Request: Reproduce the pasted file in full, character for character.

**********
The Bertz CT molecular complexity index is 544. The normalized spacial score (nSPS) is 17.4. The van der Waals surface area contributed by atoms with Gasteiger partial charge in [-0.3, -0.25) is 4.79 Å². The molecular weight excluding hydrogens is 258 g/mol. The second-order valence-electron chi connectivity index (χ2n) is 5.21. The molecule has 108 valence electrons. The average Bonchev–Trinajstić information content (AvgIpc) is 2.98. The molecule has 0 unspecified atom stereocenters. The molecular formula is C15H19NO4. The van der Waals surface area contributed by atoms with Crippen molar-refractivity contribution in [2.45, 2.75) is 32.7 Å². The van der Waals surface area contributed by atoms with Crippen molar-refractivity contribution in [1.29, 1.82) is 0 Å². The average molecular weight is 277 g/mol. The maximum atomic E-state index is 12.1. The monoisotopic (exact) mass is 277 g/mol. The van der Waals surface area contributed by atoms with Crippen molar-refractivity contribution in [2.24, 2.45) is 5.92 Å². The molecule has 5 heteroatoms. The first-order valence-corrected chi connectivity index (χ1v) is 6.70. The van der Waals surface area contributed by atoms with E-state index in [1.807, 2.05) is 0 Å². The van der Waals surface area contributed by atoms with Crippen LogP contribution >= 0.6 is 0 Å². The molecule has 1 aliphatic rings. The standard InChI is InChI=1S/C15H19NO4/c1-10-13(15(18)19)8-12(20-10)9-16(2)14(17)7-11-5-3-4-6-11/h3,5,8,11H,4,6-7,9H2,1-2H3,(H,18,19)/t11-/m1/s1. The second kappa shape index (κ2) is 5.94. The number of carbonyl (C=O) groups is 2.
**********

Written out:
The Bertz CT molecular complexity index is 544. The normalized spacial score (nSPS) is 17.4. The van der Waals surface area contributed by atoms with Gasteiger partial charge in [-0.3, -0.25) is 4.79 Å². The molecular weight excluding hydrogens is 258 g/mol. The second-order valence-electron chi connectivity index (χ2n) is 5.21. The molecule has 108 valence electrons. The average Bonchev–Trinajstić information content (AvgIpc) is 2.98. The molecule has 0 unspecified atom stereocenters. The molecular formula is C15H19NO4. The van der Waals surface area contributed by atoms with Crippen molar-refractivity contribution in [2.45, 2.75) is 32.7 Å². The van der Waals surface area contributed by atoms with Crippen molar-refractivity contribution in [1.29, 1.82) is 0 Å². The average molecular weight is 277 g/mol. The maximum atomic E-state index is 12.1. The monoisotopic (exact) mass is 277 g/mol. The van der Waals surface area contributed by atoms with Crippen molar-refractivity contribution in [2.24, 2.45) is 5.92 Å². The molecule has 5 heteroatoms. The first-order valence-corrected chi connectivity index (χ1v) is 6.70. The van der Waals surface area contributed by atoms with E-state index in [1.807, 2.05) is 0 Å². The van der Waals surface area contributed by atoms with Crippen LogP contribution >= 0.6 is 0 Å². The molecule has 1 aliphatic rings. The standard InChI is InChI=1S/C15H19NO4/c1-10-13(15(18)19)8-12(20-10)9-16(2)14(17)7-11-5-3-4-6-11/h3,5,8,11H,4,6-7,9H2,1-2H3,(H,18,19)/t11-/m1/s1. The second kappa shape index (κ2) is 5.94. The number of carbonyl (C=O) groups is 2.